Transport trailblazers21 September 2011
On both sides of the Atlantic, special transport firms are awarded each year for their safely and cleverly overcoming the obstacles of moving loads. This passing April and June, ESTA and SC&RA awarded five trailblazing transport companies for an outstanding achievement in the hauling category: ‘Job of the Year’
The SC&RA, the US trade firm for special transport and crane operations, has 1,300 members in 43 nations. It awards three members for ‘Job of the Year’ in categories such as rigging and hauling.
‘Jobs of the year’ were awarded in three categories, one for under 160,000lbs (71t), one for over 160,000lbs (71t), and one for ‘moving’ that includes equipment like Self Propelled Modular Transporters (SPMT) and crawler assemblies.
ESTA is the European Crane and Heavy Haulage Association with 41 members in several European states, Turkey and Russia. Its affiliate company members include major international crane and transporter manufacturers like Goldhofer, Manitowoc, Liebherr, and Terex Demag.
ESTA has been organising awards for seven years now. It bestows ‘Job of the Year’ awards for both crane and hauling jobs in categories of above and below 120t.
There’s also a category for jobs using combinations of equipment, which has been included in this article along with the jobs of the year for its interesting use of strand jacks.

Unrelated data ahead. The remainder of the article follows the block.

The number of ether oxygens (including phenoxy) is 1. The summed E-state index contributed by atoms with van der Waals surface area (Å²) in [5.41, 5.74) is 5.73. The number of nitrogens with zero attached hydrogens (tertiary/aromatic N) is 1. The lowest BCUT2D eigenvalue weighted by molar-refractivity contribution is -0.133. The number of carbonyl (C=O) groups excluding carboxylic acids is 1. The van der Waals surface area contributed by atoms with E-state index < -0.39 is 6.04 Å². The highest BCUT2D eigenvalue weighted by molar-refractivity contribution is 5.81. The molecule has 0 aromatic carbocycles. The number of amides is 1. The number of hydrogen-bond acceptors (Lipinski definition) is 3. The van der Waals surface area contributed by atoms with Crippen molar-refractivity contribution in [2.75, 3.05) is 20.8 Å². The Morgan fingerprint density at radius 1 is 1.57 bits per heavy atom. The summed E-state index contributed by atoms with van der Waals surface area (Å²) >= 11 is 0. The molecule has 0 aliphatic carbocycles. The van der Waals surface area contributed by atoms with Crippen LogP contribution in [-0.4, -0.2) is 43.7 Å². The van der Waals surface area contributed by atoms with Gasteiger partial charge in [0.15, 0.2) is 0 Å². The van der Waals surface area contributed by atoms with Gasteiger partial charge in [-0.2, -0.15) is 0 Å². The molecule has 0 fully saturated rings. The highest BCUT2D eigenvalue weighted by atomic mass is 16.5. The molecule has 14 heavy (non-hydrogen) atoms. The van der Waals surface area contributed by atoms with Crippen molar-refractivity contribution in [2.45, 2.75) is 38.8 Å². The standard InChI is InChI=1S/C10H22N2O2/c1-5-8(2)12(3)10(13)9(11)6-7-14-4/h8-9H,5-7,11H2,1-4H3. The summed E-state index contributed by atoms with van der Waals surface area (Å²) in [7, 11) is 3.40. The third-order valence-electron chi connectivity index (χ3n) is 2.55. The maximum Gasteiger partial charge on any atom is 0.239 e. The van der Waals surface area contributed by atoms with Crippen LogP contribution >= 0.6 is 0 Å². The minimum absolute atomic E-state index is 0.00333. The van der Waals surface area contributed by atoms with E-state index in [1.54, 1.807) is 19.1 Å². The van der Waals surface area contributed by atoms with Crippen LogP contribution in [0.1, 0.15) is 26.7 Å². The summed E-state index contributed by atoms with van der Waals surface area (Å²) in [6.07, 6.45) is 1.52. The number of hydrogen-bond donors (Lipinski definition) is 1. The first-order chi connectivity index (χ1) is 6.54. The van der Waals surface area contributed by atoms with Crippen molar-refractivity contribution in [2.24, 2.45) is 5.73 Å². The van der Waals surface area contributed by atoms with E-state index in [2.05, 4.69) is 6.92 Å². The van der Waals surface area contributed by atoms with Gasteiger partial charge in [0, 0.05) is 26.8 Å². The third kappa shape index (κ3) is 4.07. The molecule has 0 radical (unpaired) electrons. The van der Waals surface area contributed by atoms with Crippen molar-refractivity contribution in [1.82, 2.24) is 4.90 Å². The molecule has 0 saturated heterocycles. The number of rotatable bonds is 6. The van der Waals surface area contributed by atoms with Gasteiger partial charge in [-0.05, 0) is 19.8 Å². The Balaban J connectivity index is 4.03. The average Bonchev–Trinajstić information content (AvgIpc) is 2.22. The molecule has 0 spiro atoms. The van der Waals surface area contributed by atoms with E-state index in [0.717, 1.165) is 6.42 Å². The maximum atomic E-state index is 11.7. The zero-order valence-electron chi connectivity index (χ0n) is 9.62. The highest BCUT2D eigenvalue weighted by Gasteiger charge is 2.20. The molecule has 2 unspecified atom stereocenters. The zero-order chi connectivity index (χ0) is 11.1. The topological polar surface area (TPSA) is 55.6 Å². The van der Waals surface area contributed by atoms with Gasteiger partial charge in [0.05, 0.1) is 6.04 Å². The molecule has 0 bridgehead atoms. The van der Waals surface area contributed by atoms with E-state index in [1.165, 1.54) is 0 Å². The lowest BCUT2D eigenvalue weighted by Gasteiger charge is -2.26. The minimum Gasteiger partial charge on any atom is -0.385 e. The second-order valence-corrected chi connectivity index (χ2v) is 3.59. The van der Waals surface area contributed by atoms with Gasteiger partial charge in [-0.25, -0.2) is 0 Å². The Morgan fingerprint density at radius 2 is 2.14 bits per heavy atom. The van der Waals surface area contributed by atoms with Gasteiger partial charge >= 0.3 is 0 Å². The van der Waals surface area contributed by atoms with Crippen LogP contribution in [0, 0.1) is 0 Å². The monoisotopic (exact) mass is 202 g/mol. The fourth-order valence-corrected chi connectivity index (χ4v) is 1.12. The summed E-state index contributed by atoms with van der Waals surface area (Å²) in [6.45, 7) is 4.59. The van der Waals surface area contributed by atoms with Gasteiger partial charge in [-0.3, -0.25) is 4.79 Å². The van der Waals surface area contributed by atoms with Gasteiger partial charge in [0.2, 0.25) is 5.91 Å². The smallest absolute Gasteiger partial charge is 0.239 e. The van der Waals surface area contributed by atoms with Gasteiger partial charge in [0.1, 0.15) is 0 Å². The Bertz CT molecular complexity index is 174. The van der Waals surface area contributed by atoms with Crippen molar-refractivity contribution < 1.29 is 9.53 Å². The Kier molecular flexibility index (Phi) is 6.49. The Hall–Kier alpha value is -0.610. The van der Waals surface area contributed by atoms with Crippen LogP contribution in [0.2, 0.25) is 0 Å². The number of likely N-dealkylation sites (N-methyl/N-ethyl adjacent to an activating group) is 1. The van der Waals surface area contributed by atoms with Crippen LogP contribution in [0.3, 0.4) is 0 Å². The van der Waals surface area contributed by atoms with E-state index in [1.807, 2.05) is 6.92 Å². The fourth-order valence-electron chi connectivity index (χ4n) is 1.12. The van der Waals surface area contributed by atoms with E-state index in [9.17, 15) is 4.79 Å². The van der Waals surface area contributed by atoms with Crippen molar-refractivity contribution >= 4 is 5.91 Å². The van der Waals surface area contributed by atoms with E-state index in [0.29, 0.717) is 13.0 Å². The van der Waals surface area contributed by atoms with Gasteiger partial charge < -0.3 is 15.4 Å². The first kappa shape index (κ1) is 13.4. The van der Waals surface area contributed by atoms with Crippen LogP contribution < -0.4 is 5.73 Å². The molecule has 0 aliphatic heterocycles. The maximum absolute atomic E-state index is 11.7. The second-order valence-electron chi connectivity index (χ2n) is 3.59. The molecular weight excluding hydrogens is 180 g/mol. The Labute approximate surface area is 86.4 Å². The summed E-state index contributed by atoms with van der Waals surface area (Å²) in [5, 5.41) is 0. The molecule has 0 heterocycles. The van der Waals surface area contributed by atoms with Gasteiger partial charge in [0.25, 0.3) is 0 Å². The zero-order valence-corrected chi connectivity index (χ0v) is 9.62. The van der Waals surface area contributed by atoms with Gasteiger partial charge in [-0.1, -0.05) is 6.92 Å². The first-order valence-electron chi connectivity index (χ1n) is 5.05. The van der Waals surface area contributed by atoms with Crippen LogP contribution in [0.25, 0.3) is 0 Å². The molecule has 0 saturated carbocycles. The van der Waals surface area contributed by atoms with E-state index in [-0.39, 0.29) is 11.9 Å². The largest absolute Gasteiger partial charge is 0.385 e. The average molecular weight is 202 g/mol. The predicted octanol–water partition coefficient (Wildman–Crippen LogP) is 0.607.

In 2007, ESTA began to adapt the judging criteria to favour smaller companies that have made on-the-job innovations over larger companies that have done jobs with higher price tags.
Like ESTA’s ‘Gino Koster’ award, SC&RA highlights personalities for courtesy and heroism through its ‘Driver of the Year’ and ‘Operator of the Year’ awards. On its website, the SC&RA says it aims to inspire the industry to improve.
Emmert’s four generator night drive
Transporting four nuclear plant steam generators each weighing 603t and measuring 23m in length is not easy, and it took Emmert, an Oregon, US based firm, three years to plan for it.
Emmert planned a route of 15mi taking it through rough access roads, Interstate 5, a state park area full of endangered species and a beach, earning it an award from the SC&RA in the category of ‘Moving’. The generators would replace old generators in a nuclear power facility in San Onefre, California.
They were shipped from a Japanese manufacturing plant to the Port of Long Beach. Then Emmert towed them through the Pacific Ocean to Del Mar basin, at the US marine base, Camp Pendleton. The towing was done at night avoid rip currents within the basin.